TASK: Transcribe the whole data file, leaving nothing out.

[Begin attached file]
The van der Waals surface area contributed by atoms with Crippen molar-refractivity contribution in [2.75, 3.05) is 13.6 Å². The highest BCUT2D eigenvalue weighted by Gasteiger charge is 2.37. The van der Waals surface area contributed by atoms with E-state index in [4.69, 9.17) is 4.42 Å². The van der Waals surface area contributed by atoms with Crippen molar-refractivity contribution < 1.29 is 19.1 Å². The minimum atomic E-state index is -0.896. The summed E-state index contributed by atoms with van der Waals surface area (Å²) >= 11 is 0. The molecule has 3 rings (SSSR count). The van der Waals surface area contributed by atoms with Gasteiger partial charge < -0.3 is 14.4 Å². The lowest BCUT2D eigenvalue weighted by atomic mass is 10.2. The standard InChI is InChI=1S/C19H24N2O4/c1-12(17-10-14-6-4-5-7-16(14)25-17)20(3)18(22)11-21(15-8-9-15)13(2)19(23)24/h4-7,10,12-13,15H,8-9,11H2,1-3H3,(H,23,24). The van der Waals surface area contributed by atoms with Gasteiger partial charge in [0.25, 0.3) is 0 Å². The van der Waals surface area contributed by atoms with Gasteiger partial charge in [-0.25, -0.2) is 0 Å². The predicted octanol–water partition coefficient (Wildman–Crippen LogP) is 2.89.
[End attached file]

The van der Waals surface area contributed by atoms with Crippen molar-refractivity contribution in [2.75, 3.05) is 13.6 Å². The highest BCUT2D eigenvalue weighted by Gasteiger charge is 2.37. The van der Waals surface area contributed by atoms with E-state index in [4.69, 9.17) is 4.42 Å². The van der Waals surface area contributed by atoms with Crippen molar-refractivity contribution < 1.29 is 19.1 Å². The minimum atomic E-state index is -0.896. The summed E-state index contributed by atoms with van der Waals surface area (Å²) >= 11 is 0. The molecule has 3 rings (SSSR count). The van der Waals surface area contributed by atoms with Gasteiger partial charge < -0.3 is 14.4 Å². The lowest BCUT2D eigenvalue weighted by atomic mass is 10.2. The standard InChI is InChI=1S/C19H24N2O4/c1-12(17-10-14-6-4-5-7-16(14)25-17)20(3)18(22)11-21(15-8-9-15)13(2)19(23)24/h4-7,10,12-13,15H,8-9,11H2,1-3H3,(H,23,24). The van der Waals surface area contributed by atoms with Gasteiger partial charge in [0.25, 0.3) is 0 Å². The van der Waals surface area contributed by atoms with Gasteiger partial charge in [-0.25, -0.2) is 0 Å². The predicted octanol–water partition coefficient (Wildman–Crippen LogP) is 2.89.